The Sorcerers dematerialized on the spot. The blast of energy shot forward and collided with the Noodle Shop’s fifth floor. When the dust settled, Kevin watched as a massive chasm was made against the side, incinerating several upper floors.
“I thought you said the Hero of Power runs this city!” Kevin asked.
She does, Nav replied.
“Then why is her minion destroying it!”
Curious how servants mirror the actions of the ones they worship. If their leader is reckless, so too shall they. Thou would do well to follow that example, mirroring your actions to my own and heeding my guidance and commands.
“If I did that, then I wouldn’t be able to save your precious world, useless goddess.”
I told thee not to call me that!
Kevin ignored the angry impressions she sent his way and focused on the building. He wasn’t sure if it was from the heat waves or simply his imagination, but the skyscraper looked as if it was swaying. He wasn’t sure how much longer the building would last.
Sure enough, the two sorcerers rematerialized several blocks away—neither one appearing to be damaged by the Superhero’s attack. The telekinetic one raised an arm, his cover began to lurch, and Kevin leapt back just before it was hoisted into the air, along with a dozen other abandoned vehicles—including one shaped like a UPS truck. Each was then catapulted upward, thrown one at a time at the superhero.
She formed and blasted each car and avoided them in kind. She continued to press attack on the sorcerers, knowing well any long-range attack from them would be deflected so instead continued to try to get in close. The battle continued down main street, the Sorcerers continuing to keep the Superhero at a distance as they pressed their advantage.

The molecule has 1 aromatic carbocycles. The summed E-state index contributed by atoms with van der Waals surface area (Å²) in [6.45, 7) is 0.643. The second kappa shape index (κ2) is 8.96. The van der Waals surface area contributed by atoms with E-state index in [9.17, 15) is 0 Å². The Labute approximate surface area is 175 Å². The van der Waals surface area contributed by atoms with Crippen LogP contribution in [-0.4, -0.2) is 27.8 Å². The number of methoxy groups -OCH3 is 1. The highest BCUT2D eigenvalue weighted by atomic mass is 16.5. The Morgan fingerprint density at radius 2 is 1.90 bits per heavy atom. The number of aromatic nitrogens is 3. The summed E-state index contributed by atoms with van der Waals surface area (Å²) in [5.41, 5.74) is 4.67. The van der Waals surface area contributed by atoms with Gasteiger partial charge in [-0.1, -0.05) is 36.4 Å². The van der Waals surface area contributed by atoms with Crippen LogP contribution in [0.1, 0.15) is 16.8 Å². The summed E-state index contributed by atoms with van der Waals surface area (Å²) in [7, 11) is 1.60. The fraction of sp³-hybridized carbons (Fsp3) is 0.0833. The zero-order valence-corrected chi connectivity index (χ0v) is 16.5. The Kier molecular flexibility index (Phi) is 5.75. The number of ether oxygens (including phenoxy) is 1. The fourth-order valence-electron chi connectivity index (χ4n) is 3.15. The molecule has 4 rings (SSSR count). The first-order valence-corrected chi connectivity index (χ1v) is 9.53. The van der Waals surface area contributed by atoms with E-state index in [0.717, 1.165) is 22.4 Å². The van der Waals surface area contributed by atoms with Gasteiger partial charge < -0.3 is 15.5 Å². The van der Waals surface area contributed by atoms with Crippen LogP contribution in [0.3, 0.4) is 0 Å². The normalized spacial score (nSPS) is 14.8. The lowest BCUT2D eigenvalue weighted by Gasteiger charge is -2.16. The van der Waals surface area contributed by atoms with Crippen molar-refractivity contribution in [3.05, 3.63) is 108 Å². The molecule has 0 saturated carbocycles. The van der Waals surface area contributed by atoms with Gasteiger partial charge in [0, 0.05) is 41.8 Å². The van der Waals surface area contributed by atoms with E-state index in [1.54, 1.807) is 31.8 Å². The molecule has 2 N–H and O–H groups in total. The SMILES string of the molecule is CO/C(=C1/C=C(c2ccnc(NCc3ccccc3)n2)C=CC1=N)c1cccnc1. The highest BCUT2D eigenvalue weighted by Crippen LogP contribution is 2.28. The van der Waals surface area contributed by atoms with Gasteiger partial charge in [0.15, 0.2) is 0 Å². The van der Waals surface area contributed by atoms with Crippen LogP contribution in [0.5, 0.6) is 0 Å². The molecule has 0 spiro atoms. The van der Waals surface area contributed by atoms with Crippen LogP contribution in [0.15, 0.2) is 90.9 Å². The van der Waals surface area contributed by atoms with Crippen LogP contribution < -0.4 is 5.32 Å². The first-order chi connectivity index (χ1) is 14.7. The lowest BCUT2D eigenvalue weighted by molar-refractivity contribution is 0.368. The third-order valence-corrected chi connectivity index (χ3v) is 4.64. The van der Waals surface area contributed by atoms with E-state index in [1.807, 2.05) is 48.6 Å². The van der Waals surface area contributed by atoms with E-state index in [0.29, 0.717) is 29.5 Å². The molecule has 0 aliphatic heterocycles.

That meant, for Kevin, they were moving away from the Noodle Shop. Now was his chance to get anyone left behind out of there.
“You’re going to need to break down how they’re doing all that later.” Kevin said, as he weaved through the cars and sprinted for the Noodle Shop.
The child is endowed with two authorities of the Pillar of Power. The first allows form pure energy into heat and matter, which she then utilizes as projectile blasts. The second allows her to instead convert that energy into pressurized air and—
“I said later for a reason, Nav.”
Fine, fine! But do not wail to me further down the line for failing to articulate the matter to thy liking!
Never in a million years could he believe anyone, especially a god, could prove to be more irritable than his mother.
The glass windows had shattered outward by the time he arrived. Heavy clouds of dust filled the dining room with the overhead lights swaying and sparking. A foul stench of blood filled the air, which Kevin assumed came from the several bodies—both Diam and human—crushed beneath the falling rubble. None of them moved.